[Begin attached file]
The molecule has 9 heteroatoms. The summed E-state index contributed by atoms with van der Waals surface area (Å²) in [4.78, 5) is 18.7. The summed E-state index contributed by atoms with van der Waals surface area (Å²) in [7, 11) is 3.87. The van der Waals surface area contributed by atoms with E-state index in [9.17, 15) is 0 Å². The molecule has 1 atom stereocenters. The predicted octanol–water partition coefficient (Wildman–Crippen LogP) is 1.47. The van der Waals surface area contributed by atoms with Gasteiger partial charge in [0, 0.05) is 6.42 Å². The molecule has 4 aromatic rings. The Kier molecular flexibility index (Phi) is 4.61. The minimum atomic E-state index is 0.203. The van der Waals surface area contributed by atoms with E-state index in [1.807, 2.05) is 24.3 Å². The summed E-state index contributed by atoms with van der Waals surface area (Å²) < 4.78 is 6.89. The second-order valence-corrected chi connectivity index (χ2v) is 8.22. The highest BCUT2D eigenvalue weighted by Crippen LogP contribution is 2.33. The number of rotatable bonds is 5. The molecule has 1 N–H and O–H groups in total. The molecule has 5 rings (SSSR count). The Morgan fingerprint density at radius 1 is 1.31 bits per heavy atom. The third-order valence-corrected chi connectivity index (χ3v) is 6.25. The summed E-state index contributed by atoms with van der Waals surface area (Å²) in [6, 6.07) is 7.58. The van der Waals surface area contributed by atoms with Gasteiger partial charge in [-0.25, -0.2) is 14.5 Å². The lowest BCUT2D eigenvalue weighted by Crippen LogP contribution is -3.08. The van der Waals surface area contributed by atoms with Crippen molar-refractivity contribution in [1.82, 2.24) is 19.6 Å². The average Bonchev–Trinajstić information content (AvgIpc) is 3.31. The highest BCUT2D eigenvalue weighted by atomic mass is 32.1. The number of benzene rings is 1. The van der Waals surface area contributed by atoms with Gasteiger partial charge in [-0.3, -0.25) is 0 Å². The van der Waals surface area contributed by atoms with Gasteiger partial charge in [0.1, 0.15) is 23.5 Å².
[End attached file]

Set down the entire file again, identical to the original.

The molecule has 9 heteroatoms. The summed E-state index contributed by atoms with van der Waals surface area (Å²) in [4.78, 5) is 18.7. The summed E-state index contributed by atoms with van der Waals surface area (Å²) in [7, 11) is 3.87. The van der Waals surface area contributed by atoms with E-state index in [9.17, 15) is 0 Å². The molecule has 1 atom stereocenters. The predicted octanol–water partition coefficient (Wildman–Crippen LogP) is 1.47. The van der Waals surface area contributed by atoms with Gasteiger partial charge in [0, 0.05) is 6.42 Å². The molecule has 4 aromatic rings. The Kier molecular flexibility index (Phi) is 4.61. The minimum atomic E-state index is 0.203. The van der Waals surface area contributed by atoms with E-state index in [1.807, 2.05) is 24.3 Å². The summed E-state index contributed by atoms with van der Waals surface area (Å²) < 4.78 is 6.89. The second-order valence-corrected chi connectivity index (χ2v) is 8.22. The highest BCUT2D eigenvalue weighted by Crippen LogP contribution is 2.33. The number of rotatable bonds is 5. The molecule has 1 N–H and O–H groups in total. The molecule has 5 rings (SSSR count). The Morgan fingerprint density at radius 1 is 1.31 bits per heavy atom. The third-order valence-corrected chi connectivity index (χ3v) is 6.25. The summed E-state index contributed by atoms with van der Waals surface area (Å²) in [6, 6.07) is 7.58. The van der Waals surface area contributed by atoms with Gasteiger partial charge in [-0.25, -0.2) is 14.5 Å². The lowest BCUT2D eigenvalue weighted by Crippen LogP contribution is -3.08. The van der Waals surface area contributed by atoms with Crippen molar-refractivity contribution in [1.82, 2.24) is 19.6 Å². The average Bonchev–Trinajstić information content (AvgIpc) is 3.31. The highest BCUT2D eigenvalue weighted by atomic mass is 32.1. The number of benzene rings is 1. The van der Waals surface area contributed by atoms with Gasteiger partial charge in [-0.3, -0.25) is 0 Å². The van der Waals surface area contributed by atoms with Gasteiger partial charge in [0.1, 0.15) is 23.5 Å².